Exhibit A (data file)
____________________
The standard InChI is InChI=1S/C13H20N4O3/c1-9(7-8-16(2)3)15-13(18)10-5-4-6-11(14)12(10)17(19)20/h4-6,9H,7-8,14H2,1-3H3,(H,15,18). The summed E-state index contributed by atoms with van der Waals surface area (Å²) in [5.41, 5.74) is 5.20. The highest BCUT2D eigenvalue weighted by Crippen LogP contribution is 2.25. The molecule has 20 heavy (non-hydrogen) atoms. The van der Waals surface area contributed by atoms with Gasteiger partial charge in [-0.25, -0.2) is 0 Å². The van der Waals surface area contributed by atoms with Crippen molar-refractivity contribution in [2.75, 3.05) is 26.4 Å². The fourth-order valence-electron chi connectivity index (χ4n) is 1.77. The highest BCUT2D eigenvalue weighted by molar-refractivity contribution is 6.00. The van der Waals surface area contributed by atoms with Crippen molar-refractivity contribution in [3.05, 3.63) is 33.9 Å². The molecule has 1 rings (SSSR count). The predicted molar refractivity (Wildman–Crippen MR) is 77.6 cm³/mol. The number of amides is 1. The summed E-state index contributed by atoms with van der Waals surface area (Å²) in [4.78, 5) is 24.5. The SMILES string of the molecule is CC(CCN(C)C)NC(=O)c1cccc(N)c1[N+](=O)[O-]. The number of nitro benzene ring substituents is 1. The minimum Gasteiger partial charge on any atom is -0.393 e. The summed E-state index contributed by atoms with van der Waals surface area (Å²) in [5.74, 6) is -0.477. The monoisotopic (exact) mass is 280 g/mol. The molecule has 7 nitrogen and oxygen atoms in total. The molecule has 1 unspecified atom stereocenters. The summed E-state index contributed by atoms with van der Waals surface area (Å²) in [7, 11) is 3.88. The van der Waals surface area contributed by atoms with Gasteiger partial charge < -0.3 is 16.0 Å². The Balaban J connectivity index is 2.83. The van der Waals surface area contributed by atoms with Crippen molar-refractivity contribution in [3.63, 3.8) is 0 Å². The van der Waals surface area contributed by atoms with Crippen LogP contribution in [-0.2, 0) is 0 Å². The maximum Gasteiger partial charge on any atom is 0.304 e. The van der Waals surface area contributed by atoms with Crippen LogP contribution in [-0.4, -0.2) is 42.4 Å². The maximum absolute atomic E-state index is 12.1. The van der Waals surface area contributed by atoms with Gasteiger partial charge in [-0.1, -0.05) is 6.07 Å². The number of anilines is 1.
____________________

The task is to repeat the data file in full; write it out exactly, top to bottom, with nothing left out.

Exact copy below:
The standard InChI is InChI=1S/C13H20N4O3/c1-9(7-8-16(2)3)15-13(18)10-5-4-6-11(14)12(10)17(19)20/h4-6,9H,7-8,14H2,1-3H3,(H,15,18). The summed E-state index contributed by atoms with van der Waals surface area (Å²) in [5.41, 5.74) is 5.20. The highest BCUT2D eigenvalue weighted by Crippen LogP contribution is 2.25. The molecule has 20 heavy (non-hydrogen) atoms. The van der Waals surface area contributed by atoms with Gasteiger partial charge in [-0.25, -0.2) is 0 Å². The van der Waals surface area contributed by atoms with Crippen molar-refractivity contribution in [2.75, 3.05) is 26.4 Å². The fourth-order valence-electron chi connectivity index (χ4n) is 1.77. The highest BCUT2D eigenvalue weighted by molar-refractivity contribution is 6.00. The van der Waals surface area contributed by atoms with Crippen molar-refractivity contribution in [3.05, 3.63) is 33.9 Å². The molecule has 1 rings (SSSR count). The predicted molar refractivity (Wildman–Crippen MR) is 77.6 cm³/mol. The number of amides is 1. The summed E-state index contributed by atoms with van der Waals surface area (Å²) in [4.78, 5) is 24.5. The SMILES string of the molecule is CC(CCN(C)C)NC(=O)c1cccc(N)c1[N+](=O)[O-]. The number of nitro benzene ring substituents is 1. The minimum Gasteiger partial charge on any atom is -0.393 e. The summed E-state index contributed by atoms with van der Waals surface area (Å²) in [5.74, 6) is -0.477. The monoisotopic (exact) mass is 280 g/mol. The molecule has 7 nitrogen and oxygen atoms in total. The molecule has 1 unspecified atom stereocenters. The summed E-state index contributed by atoms with van der Waals surface area (Å²) in [7, 11) is 3.88. The van der Waals surface area contributed by atoms with Gasteiger partial charge < -0.3 is 16.0 Å². The Balaban J connectivity index is 2.83. The van der Waals surface area contributed by atoms with Crippen molar-refractivity contribution in [3.63, 3.8) is 0 Å². The van der Waals surface area contributed by atoms with Crippen LogP contribution in [-0.2, 0) is 0 Å². The maximum Gasteiger partial charge on any atom is 0.304 e. The van der Waals surface area contributed by atoms with Crippen LogP contribution in [-0.4, -0.2) is 42.4 Å². The maximum absolute atomic E-state index is 12.1. The van der Waals surface area contributed by atoms with Gasteiger partial charge in [-0.1, -0.05) is 6.07 Å². The number of anilines is 1.